Worm composting is an efficient method of turning kitchen waste and small amounts of garden waste into nutrient-rich compost and a concentrated liquid fertiliser. However, it is not a substitute for conventional composting.
Timing All year round
What is a wormery?
A ‘worm bin’ or ‘wormery’ usually consists of at least two compartments; a lower collection sump for the liquid and an upper composting area where the kitchen waste goes in and the worms actively work. However, single compartment wormeries can be also used.
The worms used for composting are known by various names; brandling, manure, red or tiger worms. These include the species Eisenia foetida, E. andreii and Dendrabaena veneta. Composting worms live in decaying organic matter, whereas earthworms are soil dwellers. They are smaller and darker red than the common earthworm, Lumbricus terrestris, which is unsuitable for using in worm composting.
Starting a wormery
A wormery is relatively easy to establish though a few points need to be considered.
- Worms are most active in warm moist conditions, ideally between 18-25ºC (64-77ºF)
- Their activity noticeably declines below 10ºC (50ºF) and above 30ºC (86ºF)
- A wormery should be kept in a shed or a sheltered area of the garden where it gets neither too cold in the winter nor too hot in the summer
- If thinking about keeping wormeries in the kitchen, utility room or on the balcony, consider that when neglected they can sometimes produce odours
- Composting worms prefer a pH of between 6.5-7.0, and well-ventilated conditions to live in
- They will not tolerate extreme acidity and dislike being waterlogged because this restricts their supply of air
Using your wormery:
- In the bottom, place an 8cm (3¼in) layer of moist ‘bedding material’ such as old compost or coir if it is provided by the supplier. This creates a humid layer in which the worms can burrow and begin to digest their food
- Add the composting worms
- Cover with no more than 8-10cm (3¼-4in) layer of kitchen waste
- Leave for about one week to allow the worms time to settle into their new environment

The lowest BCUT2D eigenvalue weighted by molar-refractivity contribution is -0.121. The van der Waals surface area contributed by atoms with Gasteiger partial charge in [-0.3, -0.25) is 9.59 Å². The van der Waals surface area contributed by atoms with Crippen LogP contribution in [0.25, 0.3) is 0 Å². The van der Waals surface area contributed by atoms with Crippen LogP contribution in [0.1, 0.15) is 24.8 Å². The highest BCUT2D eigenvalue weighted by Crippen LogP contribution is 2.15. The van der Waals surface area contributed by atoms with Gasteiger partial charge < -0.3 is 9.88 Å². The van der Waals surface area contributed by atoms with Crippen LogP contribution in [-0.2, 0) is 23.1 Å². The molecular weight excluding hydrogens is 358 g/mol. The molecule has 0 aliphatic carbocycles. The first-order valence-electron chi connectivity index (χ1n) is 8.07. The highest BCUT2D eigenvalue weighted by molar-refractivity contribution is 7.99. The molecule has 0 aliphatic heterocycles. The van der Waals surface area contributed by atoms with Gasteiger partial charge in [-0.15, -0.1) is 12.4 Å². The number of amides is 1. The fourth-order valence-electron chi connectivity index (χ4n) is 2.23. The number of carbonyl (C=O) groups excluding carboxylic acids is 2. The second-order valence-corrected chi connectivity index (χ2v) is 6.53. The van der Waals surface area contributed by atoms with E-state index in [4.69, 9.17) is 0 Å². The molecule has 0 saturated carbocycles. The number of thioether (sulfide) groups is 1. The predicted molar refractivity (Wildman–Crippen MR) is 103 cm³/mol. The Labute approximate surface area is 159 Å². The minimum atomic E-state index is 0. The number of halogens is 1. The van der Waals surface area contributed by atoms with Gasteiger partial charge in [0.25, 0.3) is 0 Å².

Feeding the worms (adding waste):
For best results, add small amounts of waste often to the wormery.
- Chop the waste into smaller pieces so it can be eaten faster
- Place the food on the top of the compost
- Alternatively, bury the food within the compost to create feeding pockets
- If the waste is not being eaten, feeding should be stopped for a few days until the worms start to work through the top layer of the composting material
- Avoid adding more waste than the worms can cope with
What to compost
Worms enjoy a varied diet eating any decaying organic matter. You can put in;
- Any raw vegetables, except for onions, shallots, leeks and garlic that are best used in small amounts or cooked first
- Any cooked vegetables
- All fruit, except citrus peel, which needs to be limited or preferably cooked before adding
- Tea bags, eggshells, coffee grounds and small amounts of bread
- Limited amounts of newspaper, shredded office paper and cardboard, but not glossy magazines
- Small amounts of garden waste such as annual weeds, leaves and other soft green material
Remember: Fruit and vegetable scraps that contain seeds can be included but the seeds may germinate in the wormery.
What to avoid:
- Dairy products, fat, grease, meat, fish and bones as these are likely to attract unwanted pests and flies
- Larger quantities of tough leaves and woodier material as it will slow the system down